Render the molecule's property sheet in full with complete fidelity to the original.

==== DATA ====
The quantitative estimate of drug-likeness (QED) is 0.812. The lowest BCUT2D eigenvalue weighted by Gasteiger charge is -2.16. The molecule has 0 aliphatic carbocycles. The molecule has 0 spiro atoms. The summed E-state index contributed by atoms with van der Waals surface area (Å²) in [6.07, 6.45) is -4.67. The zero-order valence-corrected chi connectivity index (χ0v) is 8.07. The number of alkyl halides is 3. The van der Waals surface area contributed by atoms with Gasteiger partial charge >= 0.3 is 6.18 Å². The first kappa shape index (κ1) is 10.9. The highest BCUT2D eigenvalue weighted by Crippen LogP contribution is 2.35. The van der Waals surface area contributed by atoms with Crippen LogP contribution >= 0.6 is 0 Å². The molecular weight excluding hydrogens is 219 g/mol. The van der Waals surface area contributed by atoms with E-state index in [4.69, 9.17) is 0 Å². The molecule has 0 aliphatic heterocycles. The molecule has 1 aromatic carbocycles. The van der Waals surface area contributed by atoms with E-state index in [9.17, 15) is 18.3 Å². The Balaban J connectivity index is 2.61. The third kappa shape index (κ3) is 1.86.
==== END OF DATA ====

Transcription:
The quantitative estimate of drug-likeness (QED) is 0.812. The lowest BCUT2D eigenvalue weighted by Gasteiger charge is -2.16. The molecule has 0 aliphatic carbocycles. The molecule has 0 spiro atoms. The summed E-state index contributed by atoms with van der Waals surface area (Å²) in [6.07, 6.45) is -4.67. The zero-order valence-corrected chi connectivity index (χ0v) is 8.07. The number of alkyl halides is 3. The van der Waals surface area contributed by atoms with Gasteiger partial charge >= 0.3 is 6.18 Å². The first kappa shape index (κ1) is 10.9. The highest BCUT2D eigenvalue weighted by Crippen LogP contribution is 2.35. The van der Waals surface area contributed by atoms with Crippen LogP contribution >= 0.6 is 0 Å². The molecular weight excluding hydrogens is 219 g/mol. The van der Waals surface area contributed by atoms with E-state index in [4.69, 9.17) is 0 Å². The molecule has 0 aliphatic heterocycles. The molecule has 1 aromatic carbocycles. The van der Waals surface area contributed by atoms with E-state index in [9.17, 15) is 18.3 Å². The Balaban J connectivity index is 2.61. The third kappa shape index (κ3) is 1.86.